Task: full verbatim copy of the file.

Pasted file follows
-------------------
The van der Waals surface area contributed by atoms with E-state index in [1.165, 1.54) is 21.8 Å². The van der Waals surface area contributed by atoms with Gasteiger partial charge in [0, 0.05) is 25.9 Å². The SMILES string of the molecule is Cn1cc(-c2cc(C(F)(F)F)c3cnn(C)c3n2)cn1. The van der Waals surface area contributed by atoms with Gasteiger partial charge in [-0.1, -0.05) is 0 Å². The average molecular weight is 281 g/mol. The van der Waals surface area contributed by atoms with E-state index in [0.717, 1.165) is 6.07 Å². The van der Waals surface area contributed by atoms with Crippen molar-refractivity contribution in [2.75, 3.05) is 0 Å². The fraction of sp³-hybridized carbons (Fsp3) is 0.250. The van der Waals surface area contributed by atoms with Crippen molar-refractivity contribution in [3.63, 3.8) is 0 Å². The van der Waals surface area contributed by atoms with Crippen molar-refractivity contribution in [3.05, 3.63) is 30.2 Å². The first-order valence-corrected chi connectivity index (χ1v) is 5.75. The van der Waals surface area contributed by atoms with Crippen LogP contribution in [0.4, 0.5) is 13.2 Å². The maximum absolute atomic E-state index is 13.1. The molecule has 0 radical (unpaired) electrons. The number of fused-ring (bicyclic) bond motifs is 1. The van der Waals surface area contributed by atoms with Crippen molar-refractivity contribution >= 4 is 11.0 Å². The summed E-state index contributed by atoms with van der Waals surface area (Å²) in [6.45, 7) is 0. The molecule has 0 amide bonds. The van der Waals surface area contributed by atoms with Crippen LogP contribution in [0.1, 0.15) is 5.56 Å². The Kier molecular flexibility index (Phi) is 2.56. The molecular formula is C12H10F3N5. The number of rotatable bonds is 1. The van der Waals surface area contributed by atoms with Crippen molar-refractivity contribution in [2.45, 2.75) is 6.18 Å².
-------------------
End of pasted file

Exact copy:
The van der Waals surface area contributed by atoms with E-state index in [1.165, 1.54) is 21.8 Å². The van der Waals surface area contributed by atoms with Gasteiger partial charge in [0, 0.05) is 25.9 Å². The SMILES string of the molecule is Cn1cc(-c2cc(C(F)(F)F)c3cnn(C)c3n2)cn1. The van der Waals surface area contributed by atoms with Gasteiger partial charge in [-0.1, -0.05) is 0 Å². The average molecular weight is 281 g/mol. The van der Waals surface area contributed by atoms with E-state index in [0.717, 1.165) is 6.07 Å². The van der Waals surface area contributed by atoms with Crippen molar-refractivity contribution in [2.75, 3.05) is 0 Å². The fraction of sp³-hybridized carbons (Fsp3) is 0.250. The van der Waals surface area contributed by atoms with Crippen molar-refractivity contribution in [3.63, 3.8) is 0 Å². The van der Waals surface area contributed by atoms with Crippen molar-refractivity contribution in [3.05, 3.63) is 30.2 Å². The first-order valence-corrected chi connectivity index (χ1v) is 5.75. The van der Waals surface area contributed by atoms with Crippen LogP contribution in [0.4, 0.5) is 13.2 Å². The maximum absolute atomic E-state index is 13.1. The molecule has 0 radical (unpaired) electrons. The number of fused-ring (bicyclic) bond motifs is 1. The van der Waals surface area contributed by atoms with Crippen molar-refractivity contribution >= 4 is 11.0 Å². The summed E-state index contributed by atoms with van der Waals surface area (Å²) in [6.45, 7) is 0. The molecule has 0 amide bonds. The van der Waals surface area contributed by atoms with Crippen LogP contribution in [0.1, 0.15) is 5.56 Å². The Kier molecular flexibility index (Phi) is 2.56. The molecular formula is C12H10F3N5. The number of rotatable bonds is 1. The van der Waals surface area contributed by atoms with Crippen molar-refractivity contribution in [2.45, 2.75) is 6.18 Å².